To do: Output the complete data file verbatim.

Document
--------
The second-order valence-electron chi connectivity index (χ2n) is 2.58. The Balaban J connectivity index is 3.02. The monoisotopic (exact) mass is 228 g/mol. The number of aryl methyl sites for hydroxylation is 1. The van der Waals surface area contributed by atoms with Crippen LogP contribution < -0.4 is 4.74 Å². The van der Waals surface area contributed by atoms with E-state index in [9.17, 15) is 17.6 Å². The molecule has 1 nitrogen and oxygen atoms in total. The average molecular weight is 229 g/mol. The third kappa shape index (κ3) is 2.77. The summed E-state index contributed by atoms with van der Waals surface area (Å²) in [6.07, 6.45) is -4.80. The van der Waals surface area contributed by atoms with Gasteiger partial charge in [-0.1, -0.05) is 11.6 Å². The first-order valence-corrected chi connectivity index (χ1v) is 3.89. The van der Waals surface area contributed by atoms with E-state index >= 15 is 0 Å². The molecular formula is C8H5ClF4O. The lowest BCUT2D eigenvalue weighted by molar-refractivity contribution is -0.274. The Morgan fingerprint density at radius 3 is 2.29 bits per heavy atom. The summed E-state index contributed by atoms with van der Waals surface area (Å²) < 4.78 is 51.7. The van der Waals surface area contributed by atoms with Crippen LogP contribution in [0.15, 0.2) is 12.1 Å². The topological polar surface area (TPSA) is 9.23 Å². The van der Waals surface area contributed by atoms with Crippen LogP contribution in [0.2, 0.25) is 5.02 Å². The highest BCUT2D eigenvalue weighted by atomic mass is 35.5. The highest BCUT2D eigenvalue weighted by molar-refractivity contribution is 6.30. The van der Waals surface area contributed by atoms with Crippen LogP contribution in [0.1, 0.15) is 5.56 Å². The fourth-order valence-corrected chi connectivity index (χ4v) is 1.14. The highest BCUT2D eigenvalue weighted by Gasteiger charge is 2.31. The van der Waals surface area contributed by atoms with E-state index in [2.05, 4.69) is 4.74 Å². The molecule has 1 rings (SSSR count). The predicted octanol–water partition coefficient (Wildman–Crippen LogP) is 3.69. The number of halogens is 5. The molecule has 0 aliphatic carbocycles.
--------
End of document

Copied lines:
The second-order valence-electron chi connectivity index (χ2n) is 2.58. The Balaban J connectivity index is 3.02. The monoisotopic (exact) mass is 228 g/mol. The number of aryl methyl sites for hydroxylation is 1. The van der Waals surface area contributed by atoms with Crippen LogP contribution < -0.4 is 4.74 Å². The van der Waals surface area contributed by atoms with E-state index in [9.17, 15) is 17.6 Å². The molecule has 1 nitrogen and oxygen atoms in total. The average molecular weight is 229 g/mol. The third kappa shape index (κ3) is 2.77. The summed E-state index contributed by atoms with van der Waals surface area (Å²) in [6.07, 6.45) is -4.80. The van der Waals surface area contributed by atoms with Gasteiger partial charge in [-0.1, -0.05) is 11.6 Å². The first-order valence-corrected chi connectivity index (χ1v) is 3.89. The van der Waals surface area contributed by atoms with E-state index >= 15 is 0 Å². The molecular formula is C8H5ClF4O. The lowest BCUT2D eigenvalue weighted by molar-refractivity contribution is -0.274. The Morgan fingerprint density at radius 3 is 2.29 bits per heavy atom. The summed E-state index contributed by atoms with van der Waals surface area (Å²) < 4.78 is 51.7. The van der Waals surface area contributed by atoms with Crippen LogP contribution in [0.15, 0.2) is 12.1 Å². The topological polar surface area (TPSA) is 9.23 Å². The van der Waals surface area contributed by atoms with Crippen LogP contribution in [0.2, 0.25) is 5.02 Å². The highest BCUT2D eigenvalue weighted by atomic mass is 35.5. The highest BCUT2D eigenvalue weighted by molar-refractivity contribution is 6.30. The van der Waals surface area contributed by atoms with Crippen LogP contribution in [0.1, 0.15) is 5.56 Å². The fourth-order valence-corrected chi connectivity index (χ4v) is 1.14. The highest BCUT2D eigenvalue weighted by Gasteiger charge is 2.31. The van der Waals surface area contributed by atoms with E-state index in [2.05, 4.69) is 4.74 Å². The molecule has 1 rings (SSSR count). The predicted octanol–water partition coefficient (Wildman–Crippen LogP) is 3.69. The number of halogens is 5. The molecule has 0 aliphatic carbocycles.